A Hybrid Approach of Opinion Mining and Comparative Linguistic Analysis of Restaurant Reviews
Proceedings of the International Conference on Recent Advances in Natural Language Processing (RANLP 2021)
The existing research on sentiment analysis mainly utilized data curated in limited geographical regions and demography (e.g., USA, UK, China) due to commercial interest and availability of review data. Since the user’s attitudes and preferences can be affected by numerous sociocultural factors and demographic characteristics, it is necessary to have annotated review datasets belong to various demography. In this work, we first construct a review dataset BanglaRestaurant that contains over 2300 customer reviews towards a number of Bangladeshi restaurants. Then, we present a hybrid methodology that yields improvement over the best performing lexicon-based and machine learning (ML) based classifier without using any labeled data. Finally, we investigate how the demography (i.e., geography and nativeness in English) of users affect the linguistic characteristics of the reviews by contrasting two datasets, BanglaRestaurant and Yelp. The comparative results demonstrate the efficacy of the proposed hybrid approach. The data analysis reveals that demography plays an influential role in the linguistic aspects of reviews.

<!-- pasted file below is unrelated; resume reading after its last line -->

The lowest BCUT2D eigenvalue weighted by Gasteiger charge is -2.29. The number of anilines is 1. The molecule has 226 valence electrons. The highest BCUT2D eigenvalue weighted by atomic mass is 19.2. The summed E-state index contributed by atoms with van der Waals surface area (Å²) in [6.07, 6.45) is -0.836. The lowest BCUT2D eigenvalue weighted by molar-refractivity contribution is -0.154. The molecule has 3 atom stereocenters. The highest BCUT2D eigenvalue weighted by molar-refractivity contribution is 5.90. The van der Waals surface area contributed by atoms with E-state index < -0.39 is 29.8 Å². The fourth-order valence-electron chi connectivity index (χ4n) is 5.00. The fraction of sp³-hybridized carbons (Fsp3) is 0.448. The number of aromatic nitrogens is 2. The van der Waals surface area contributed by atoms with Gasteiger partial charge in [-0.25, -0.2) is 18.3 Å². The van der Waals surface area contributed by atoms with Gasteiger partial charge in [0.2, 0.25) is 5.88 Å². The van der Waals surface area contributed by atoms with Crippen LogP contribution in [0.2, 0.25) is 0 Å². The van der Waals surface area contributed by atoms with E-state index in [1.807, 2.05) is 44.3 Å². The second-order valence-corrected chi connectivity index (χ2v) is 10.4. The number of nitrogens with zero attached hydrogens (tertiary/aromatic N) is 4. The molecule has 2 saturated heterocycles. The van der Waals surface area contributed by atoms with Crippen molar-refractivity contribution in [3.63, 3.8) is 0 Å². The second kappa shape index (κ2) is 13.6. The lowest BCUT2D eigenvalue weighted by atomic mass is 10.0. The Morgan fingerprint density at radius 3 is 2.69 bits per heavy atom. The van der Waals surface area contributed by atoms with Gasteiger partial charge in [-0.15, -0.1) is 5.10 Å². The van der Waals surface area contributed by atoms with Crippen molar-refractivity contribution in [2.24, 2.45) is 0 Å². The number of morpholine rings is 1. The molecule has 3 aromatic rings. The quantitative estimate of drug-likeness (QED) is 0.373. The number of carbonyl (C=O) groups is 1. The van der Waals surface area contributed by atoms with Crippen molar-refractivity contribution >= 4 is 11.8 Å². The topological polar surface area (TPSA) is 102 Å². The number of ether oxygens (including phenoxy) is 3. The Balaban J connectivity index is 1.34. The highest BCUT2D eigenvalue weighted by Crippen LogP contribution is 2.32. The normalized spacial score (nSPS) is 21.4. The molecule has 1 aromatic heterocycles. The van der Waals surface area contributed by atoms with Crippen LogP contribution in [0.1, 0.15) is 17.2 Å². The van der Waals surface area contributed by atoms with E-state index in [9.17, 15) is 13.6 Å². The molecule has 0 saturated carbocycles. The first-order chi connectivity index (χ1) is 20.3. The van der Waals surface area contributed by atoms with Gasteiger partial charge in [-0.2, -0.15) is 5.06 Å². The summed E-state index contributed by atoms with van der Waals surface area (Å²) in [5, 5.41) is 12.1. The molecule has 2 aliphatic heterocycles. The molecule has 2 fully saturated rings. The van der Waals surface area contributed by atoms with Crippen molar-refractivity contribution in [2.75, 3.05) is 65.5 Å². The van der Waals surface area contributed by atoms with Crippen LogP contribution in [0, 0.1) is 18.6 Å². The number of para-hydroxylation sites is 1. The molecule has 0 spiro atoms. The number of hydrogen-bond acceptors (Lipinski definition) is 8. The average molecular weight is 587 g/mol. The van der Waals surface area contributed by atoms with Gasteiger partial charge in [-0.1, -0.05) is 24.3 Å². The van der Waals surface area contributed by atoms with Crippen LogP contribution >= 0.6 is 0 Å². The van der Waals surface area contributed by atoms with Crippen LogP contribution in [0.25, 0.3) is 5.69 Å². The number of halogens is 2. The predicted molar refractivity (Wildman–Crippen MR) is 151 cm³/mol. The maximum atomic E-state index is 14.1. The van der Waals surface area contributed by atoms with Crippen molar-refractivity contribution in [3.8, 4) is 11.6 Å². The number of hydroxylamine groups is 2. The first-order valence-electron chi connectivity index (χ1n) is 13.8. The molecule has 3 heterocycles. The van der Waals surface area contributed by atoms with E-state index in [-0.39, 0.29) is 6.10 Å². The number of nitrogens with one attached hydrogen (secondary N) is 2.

Bengali is a low-resource language that lacks tools and resources for profane and obscene textual content detection. Until now, no lexicon exists for detecting obscenity in Bengali social media text. This study introduces a Bengali obscene lexicon consisting of over 200 Bengali terms, which can be considered filthy, slang, profane or obscene. A semi-automatic methodology is presented for developing the profane lexicon that leverages an obscene corpus, word embedding, and part-of-speech (POS) taggers. The developed lexicon achieves coverage of around 0.85 for obscene and profane content detection in an evaluation dataset. The experimental results imply that the developed lexicon is effective at identifying obscenity in Bengali social media content.